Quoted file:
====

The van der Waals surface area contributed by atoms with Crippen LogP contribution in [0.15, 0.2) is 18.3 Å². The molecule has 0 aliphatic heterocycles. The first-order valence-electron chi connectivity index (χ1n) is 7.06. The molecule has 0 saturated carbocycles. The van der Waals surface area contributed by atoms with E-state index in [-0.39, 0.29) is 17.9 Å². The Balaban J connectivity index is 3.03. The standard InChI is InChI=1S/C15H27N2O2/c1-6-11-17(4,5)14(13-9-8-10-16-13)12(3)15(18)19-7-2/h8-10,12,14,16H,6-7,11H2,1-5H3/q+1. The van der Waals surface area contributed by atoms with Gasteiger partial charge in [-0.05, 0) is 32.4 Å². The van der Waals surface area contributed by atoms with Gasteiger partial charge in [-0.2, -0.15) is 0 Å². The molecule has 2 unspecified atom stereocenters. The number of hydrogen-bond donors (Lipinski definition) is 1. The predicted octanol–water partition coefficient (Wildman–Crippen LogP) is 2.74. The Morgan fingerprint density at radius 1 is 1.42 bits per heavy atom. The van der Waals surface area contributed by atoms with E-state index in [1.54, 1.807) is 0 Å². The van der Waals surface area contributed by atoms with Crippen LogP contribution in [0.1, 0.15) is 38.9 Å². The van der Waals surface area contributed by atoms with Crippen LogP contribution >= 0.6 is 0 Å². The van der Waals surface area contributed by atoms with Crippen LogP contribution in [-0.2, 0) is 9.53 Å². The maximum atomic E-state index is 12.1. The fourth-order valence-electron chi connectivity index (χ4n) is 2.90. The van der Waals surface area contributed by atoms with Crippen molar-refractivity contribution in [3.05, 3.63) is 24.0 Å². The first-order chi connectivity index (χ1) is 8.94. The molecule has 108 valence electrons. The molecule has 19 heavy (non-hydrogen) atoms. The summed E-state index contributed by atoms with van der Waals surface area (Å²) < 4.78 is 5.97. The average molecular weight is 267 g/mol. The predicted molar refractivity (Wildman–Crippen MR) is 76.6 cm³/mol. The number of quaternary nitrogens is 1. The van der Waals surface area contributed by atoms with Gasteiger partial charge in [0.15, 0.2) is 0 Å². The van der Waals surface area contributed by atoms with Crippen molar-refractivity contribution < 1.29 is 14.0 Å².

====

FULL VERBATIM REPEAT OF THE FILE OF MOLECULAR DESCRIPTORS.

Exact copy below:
The van der Waals surface area contributed by atoms with Crippen LogP contribution in [0.15, 0.2) is 18.3 Å². The molecule has 0 aliphatic heterocycles. The first-order valence-electron chi connectivity index (χ1n) is 7.06. The molecule has 0 saturated carbocycles. The van der Waals surface area contributed by atoms with E-state index in [-0.39, 0.29) is 17.9 Å². The Balaban J connectivity index is 3.03. The standard InChI is InChI=1S/C15H27N2O2/c1-6-11-17(4,5)14(13-9-8-10-16-13)12(3)15(18)19-7-2/h8-10,12,14,16H,6-7,11H2,1-5H3/q+1. The van der Waals surface area contributed by atoms with Gasteiger partial charge in [-0.05, 0) is 32.4 Å². The van der Waals surface area contributed by atoms with Gasteiger partial charge in [-0.2, -0.15) is 0 Å². The molecule has 2 unspecified atom stereocenters. The number of hydrogen-bond donors (Lipinski definition) is 1. The predicted octanol–water partition coefficient (Wildman–Crippen LogP) is 2.74. The Morgan fingerprint density at radius 1 is 1.42 bits per heavy atom. The van der Waals surface area contributed by atoms with E-state index in [1.54, 1.807) is 0 Å². The van der Waals surface area contributed by atoms with Crippen LogP contribution in [0.1, 0.15) is 38.9 Å². The van der Waals surface area contributed by atoms with Crippen LogP contribution >= 0.6 is 0 Å². The van der Waals surface area contributed by atoms with Crippen LogP contribution in [-0.2, 0) is 9.53 Å². The maximum atomic E-state index is 12.1. The fourth-order valence-electron chi connectivity index (χ4n) is 2.90. The van der Waals surface area contributed by atoms with Crippen molar-refractivity contribution in [3.05, 3.63) is 24.0 Å². The first-order chi connectivity index (χ1) is 8.94. The molecule has 108 valence electrons. The molecule has 19 heavy (non-hydrogen) atoms. The summed E-state index contributed by atoms with van der Waals surface area (Å²) < 4.78 is 5.97. The average molecular weight is 267 g/mol. The predicted molar refractivity (Wildman–Crippen MR) is 76.6 cm³/mol. The number of quaternary nitrogens is 1. The van der Waals surface area contributed by atoms with Gasteiger partial charge in [0.15, 0.2) is 0 Å². The van der Waals surface area contributed by atoms with Crippen molar-refractivity contribution < 1.29 is 14.0 Å².